In some embodiments, certain commands/requests are not blocked, but instead are simulated by software executing on the security processor 116 (eg, by the security agent 50) and further analyzed. In response to receiving such a command, the security software may return a human response to induce the software executing on the host processor 16 to believe that the corresponding command/access request was successfully performed. The security agent 50 may additionally record such commands to assist the research of anti-malware programs.
 Event interception and interpretation at the hardware level
 Maintaining a semantic mapping (shadow file system) enables the storage security agent 50 to detect security-related events that occur during the execution of the software on the processor 16 in response to receiving an access request. For example, in response to a write request, the agent 50 may determine whether the metadata or actual content of the file is being written, whether the corresponding write is for an empty storage section or overwrite existing information, and the corresponding write is true write It is also the downlink notification from the processor 16 and so on.
 File system events such as file creation, file deletion, and file rewriting are performed based on event-specific sequence of operations. An exemplary pattern may include metadata reading, followed by metadata writing, followed by payload writing. The agent 50 may use a set of heuristics encoding such patterns to identify the type of each file system event. In addition, the agent 50 can identify the target of each read/write operation, such as which file the device writes to and which file is being read.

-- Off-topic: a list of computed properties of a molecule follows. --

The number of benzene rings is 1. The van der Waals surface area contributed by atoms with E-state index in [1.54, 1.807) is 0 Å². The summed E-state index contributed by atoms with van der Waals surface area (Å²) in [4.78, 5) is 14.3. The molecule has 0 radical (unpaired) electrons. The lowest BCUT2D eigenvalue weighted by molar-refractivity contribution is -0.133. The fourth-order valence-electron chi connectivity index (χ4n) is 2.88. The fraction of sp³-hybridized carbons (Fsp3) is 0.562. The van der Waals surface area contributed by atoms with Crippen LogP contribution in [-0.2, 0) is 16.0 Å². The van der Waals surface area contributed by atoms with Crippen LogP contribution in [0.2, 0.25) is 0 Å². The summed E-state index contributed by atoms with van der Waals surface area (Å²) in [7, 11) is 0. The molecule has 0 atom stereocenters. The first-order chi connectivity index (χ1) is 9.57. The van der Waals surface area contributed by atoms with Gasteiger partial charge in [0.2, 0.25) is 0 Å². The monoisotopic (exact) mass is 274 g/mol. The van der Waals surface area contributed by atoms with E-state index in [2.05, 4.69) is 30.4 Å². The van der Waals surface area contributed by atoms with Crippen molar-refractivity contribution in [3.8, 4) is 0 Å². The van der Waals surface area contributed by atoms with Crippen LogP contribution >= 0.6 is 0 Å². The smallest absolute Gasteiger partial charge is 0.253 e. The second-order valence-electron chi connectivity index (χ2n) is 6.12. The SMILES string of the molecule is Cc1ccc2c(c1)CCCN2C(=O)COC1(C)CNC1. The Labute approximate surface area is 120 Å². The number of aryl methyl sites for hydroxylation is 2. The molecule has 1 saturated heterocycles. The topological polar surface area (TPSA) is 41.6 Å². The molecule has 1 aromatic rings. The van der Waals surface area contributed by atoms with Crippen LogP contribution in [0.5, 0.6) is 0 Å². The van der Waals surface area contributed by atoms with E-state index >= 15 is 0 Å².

Contrary to conventional computer security systems/methods, this type of event interception occurs almost without knowing the software executing on the processor 16. Therefore, malware may not prevent or otherwise interfere with event detection. For example, the security software of the agent 50 may then use uplink notifications to notify the CSM 44 of the occurrence of certain events that are considered security-related.
 Malware scanning on access
 The security agent 50 may detect attempts to open files and/or attempts to execute executable files. Other operations that can be detected in this way include file attachment and storage allocation for subsequent writes. Each such event can be used as a trigger to start scanning of the corresponding file, or to trigger the scanning of resources (main executable library, etc.) belonging to the processing program that sorts the access to the corresponding storage device. The scanning can be performed when the processing program that issues the storage device access request is suspended, or offline when the corresponding processing program is allowed to continue.
 The scanning may be performed according to any method known in the field of computer security, for example, by matching the content of the corresponding file with a library indicating a signature or code pattern of a malicious program. For this purpose, a library indicating the signature of the malicious program can be stored on the secondary storage device 32. The library can be kept up to date via periodic or on-demand updates. Some embodiments update the signature library and/or other software executing on the secure storage device 24 via a set of downlink notifications (eg, fake storage device access requests).